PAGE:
Lawyer – Municipal Property Development Solicitor LLP – experienced in dealing with City policies and municipal lawyers for review of SPA, Committee of Adjustment, etc.

      Lawyer – Tax HST LLP – experienced in corporate HST allowances, property tax, transfer taxes, etc.

      Accountant – Experienced Business Land Development Consultant CA

      Broker – Experienced CMHC Loans Consultant 

      Broker – Experienced Bridge Financing Private Market Consultant

      Appraiser – Land Appraiser, As Built Valuations

      Surveyor: Land and Topographical

      Planner – Full-service company design, zoning, variances, SPA

      Architect – full service or ability to locate Landscape, Finishing, etc. architect specialists

      Architect – Landscape

      Engineer – hydro consulting with city hydro: from street to switch boxes to transformers to electrical room

      Engineer – Environmental Site Assessment

      Engineer – Soils and Geotechnical Studies

      Engineer – SWM, studies re: water mitigation during construction, sanitary and water demand study

      Engineer – intersection study, in and out car access study, in and out refuse collection study

      Engineer – car parking justification study

      Engineer – Mechanical Systems with environmental efficiencies experience

      Engineer – Electrical/Lighting with environmental efficiencies experience

      Engineer – Commercial Kitchen design

      Engineer – Elevator

      Engineer – Construction Management Consultant – if design build then can set first budget, and help locate local engineers, etc.

      Insurance Consultant – experienced in construction and bonding insurance as well as operations and Board risk protections

      Quantity Surveyor – compares budget with current market costs

      Operations Consultants – experienced in cost of operations of apartments, retirement homes and nursing homes and employee human relations law

      Lawyer – tenancy tribunal experience and rental lease reviews etc.


      Development Manager Municipal Support Consultants Team

      Politicians – Local Council Members, Mayors executive team, MPP and MP executive teams

      Staff – Municipal housing development / affordable housing / officers in charge of grants / subsidies and support for affordable housing

      Staff – Municipal environmental sustainability division

      Staff – CMHC affordable housing program division

      Staff – Federal level environmental support divisions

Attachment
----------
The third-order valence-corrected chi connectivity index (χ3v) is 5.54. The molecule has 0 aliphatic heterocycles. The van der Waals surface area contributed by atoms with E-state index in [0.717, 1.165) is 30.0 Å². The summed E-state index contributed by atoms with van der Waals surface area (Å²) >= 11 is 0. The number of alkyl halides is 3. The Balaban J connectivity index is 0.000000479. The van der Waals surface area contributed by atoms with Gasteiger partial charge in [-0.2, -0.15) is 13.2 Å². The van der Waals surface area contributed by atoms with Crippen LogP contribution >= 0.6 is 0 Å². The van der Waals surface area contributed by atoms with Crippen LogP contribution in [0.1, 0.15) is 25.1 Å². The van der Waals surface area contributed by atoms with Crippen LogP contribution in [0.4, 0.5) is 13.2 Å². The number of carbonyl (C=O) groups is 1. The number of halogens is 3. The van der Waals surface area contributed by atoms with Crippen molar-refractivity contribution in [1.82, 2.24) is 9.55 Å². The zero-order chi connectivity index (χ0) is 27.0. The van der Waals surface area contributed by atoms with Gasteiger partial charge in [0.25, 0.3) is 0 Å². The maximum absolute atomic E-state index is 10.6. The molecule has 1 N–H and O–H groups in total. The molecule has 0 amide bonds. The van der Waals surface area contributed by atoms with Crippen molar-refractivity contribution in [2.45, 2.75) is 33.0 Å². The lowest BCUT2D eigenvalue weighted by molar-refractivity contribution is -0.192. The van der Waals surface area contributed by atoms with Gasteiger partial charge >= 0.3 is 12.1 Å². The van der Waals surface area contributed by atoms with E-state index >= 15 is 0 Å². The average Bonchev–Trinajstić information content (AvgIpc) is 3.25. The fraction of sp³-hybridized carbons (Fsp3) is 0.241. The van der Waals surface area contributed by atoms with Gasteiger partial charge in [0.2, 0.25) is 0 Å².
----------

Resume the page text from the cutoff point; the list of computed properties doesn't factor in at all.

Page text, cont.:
Staff – Provincial Ministry of Municipalities and Housing

      Staff – Provincial Ministry of Health

      Staff – ONPHA membership and relationships

      Staff – ORCA relationships

      Staff – Community Based Agencies for assessing needs, and eventual partnerships

      Phase 1

      A concept design drawing and notations of density and placement on the lot is produced and formally submitted to the Municipal Planning Office for Stage 1 pre-consultation.

      Phase 2

      Site Plan Application and Minor Variance Submissions (referred to as Stage 2 Pre-consultation) 

      RFPs will be issued to obtain proposals for the required consultants needed for this project. 

      RFPS are to be reviewed and the selected consultants authorized to work on this project (consultants will likely all require retainers). 

      Once all of the required consultants have been retained, a coordination meeting will be scheduled to discuss all the PAC comments provided by Orillia Staff and establish timelines. 

      Consultant team will work on preparing the required plans and reports for the submission. We would estimate 1 – 2 months for this. 

      Once all materials are coordinated and completed, the submission package will be prepared for submission to the City. Weston will file the submission. 

      Planning staff will review the submission to ensure all materials have been provided and will circulate to the required City Departments and agencies for review and comment. 

      Once all City and external agency comments have been received by the City Planner, they will be circulated to Weston. These comments will be distributed to and reviewed with the consultant team so that a resubmission can be prepared. 

      At the time of the first resubmission, the Planner will also file the required Minor Variance application submission. 

      Phase 3

      Apply for Municipal Funding and Exemptions

      Phase 4

      Begin engineering tender drawings for Hoarding, Site Prep, Shoring, Foundations, Structure, Mechanical, Electrical, Kitchen, Finishings

      Phase 5

      Apply for Building Permits

      Phase 6

      Tender the sub-trades

      Sign Sub-trade Contracts

      Sign Construction Manager and Break Ground

      3) Sionito Model – The Life-ability Funding Component

      Construction Financing Prototype 

      The economics of the model is less complex than the operational and development components, however, it is the most important component. The economics are based on the scale of the model and the market location of the model, both in terms of geography and time related economical cycles. The Development Officer has to develop and maintain current information in respect to the cost of land, cost of construction labor and materials and revenues that can be expected. In the non-profit sector, there is still need to have surplus to build up reserve funds, cover times of vacancy and invest in new projects. In the non-profit sector the mission owns the project. The board of directors govern the mission and government grants and subsidies along with charity donations are provided in order to make the units affordable for the proposed tenants. Table 1 provides a capital economics outline of the model based on actual 2024 project of over 150 units.